– For example, listening and interacting with customers in social media [something I’ve done many times – it’s great to chat with someone (or a bot?) in WhatsApps, Twitter, etc. instead of a phone call]. (~3:40) Social media is now “our closest connection to passengers.” And in China: “For instance, Chinese travelers rely immensely on mobile devices. How can these personal devices be used for authentication – identity management, payment etc. to streamline the journey wherever possible? In China, the whole landscape is different, and we need to ensure we aren’t relying overtly on drawing customers only to our touch-points.”
– (~3:10) merged together KLM and Air France backends to get less complexity in the back-end and a unified experience in the front-end for customers. Social media is now “our closest connection to passengers.”
– The use SAFe release trains (which they call “release planes”), mapped to customer value journeys, e.g., sales, paid products, or airport.
– In the digital department, they have about than 50 product teams.
– Planning every three months, come together get a roadmap from the business, and all the teams plan together. Then they start sprinting bi-weekly.
– Also shared services and practices team.
– Their /goals:
– (~5:50) “We are designing our products focused on time to market, innovation, robustness, and security.”
– Focusing on getting CI/CD in place.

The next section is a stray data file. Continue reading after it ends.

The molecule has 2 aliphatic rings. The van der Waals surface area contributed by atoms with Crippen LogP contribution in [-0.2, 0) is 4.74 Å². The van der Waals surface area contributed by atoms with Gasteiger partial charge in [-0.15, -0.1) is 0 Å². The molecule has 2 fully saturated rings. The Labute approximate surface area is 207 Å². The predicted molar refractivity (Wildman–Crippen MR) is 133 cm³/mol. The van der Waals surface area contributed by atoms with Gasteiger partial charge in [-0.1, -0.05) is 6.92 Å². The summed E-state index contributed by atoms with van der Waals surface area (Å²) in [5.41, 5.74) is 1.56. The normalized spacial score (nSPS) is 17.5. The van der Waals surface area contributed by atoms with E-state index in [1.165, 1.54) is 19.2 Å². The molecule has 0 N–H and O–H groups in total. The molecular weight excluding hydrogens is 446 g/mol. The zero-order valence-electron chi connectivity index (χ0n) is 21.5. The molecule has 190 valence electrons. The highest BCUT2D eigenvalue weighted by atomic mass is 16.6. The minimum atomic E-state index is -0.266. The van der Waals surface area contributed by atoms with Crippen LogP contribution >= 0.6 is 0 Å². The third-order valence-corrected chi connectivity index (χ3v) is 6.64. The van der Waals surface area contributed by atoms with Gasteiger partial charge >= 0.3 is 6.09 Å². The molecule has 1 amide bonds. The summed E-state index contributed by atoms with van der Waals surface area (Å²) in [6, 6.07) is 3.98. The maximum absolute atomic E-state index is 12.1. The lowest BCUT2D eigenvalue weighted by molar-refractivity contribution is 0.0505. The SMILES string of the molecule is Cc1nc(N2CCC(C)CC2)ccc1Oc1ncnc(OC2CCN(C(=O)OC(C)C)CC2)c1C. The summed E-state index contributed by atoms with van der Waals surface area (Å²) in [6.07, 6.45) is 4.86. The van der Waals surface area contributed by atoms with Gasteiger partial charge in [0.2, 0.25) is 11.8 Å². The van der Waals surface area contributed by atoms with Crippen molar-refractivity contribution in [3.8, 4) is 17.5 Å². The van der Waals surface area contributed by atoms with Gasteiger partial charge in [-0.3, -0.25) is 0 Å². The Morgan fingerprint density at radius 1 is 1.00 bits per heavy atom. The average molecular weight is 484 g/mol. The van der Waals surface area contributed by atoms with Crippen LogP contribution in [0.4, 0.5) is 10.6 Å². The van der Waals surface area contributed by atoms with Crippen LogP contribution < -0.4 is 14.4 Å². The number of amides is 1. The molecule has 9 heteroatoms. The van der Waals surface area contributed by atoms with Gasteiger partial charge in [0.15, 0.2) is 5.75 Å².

– Also, reducing complexity and speeding up business value [realization], so we are moving towards a microservices architecture.
– [Business stuff:] EPASS handles payments from many places, created 12 years ago. Wanted to modernize [not sure why]. They worked with Pivotal Labs on modernization for a six wee project.
– EPASS app – made 12 years ago, handles about 37,000 payments transactions per day. Takes care of all online revenue.
– Six week engagement with Pivotal Labs. This brought expertiese from the outside, combined with their existing skills.
– “Six weeks is very ambitious for such a project, but getting this expertise from Pivotal and their dedication we made a success story at the end.”
– Modernization road-map for EPASS.
– We want to speed up with release cycles, which was then one month. [Move to single piece work-flow: whenever a user story is ready, then it can go live.]
– In six weeks, all the could focus on was transforming the app and moving it to the new platform [PCF]. But, they could also modernize their skills by adding in TDD and pair programming.
– Switches to Patrick.
– (~10:55) – they go over their way of working.
– Inception to set expectations. Outception to look back at what was achieved. Some blocker removal meetings. And the usual agile meetings.
– Two teams: one does modernization, the other delivers business features.
– Worked in one week iterations.
– Doing pair programming. “We noticed that this really increases the code quality that we deliver.”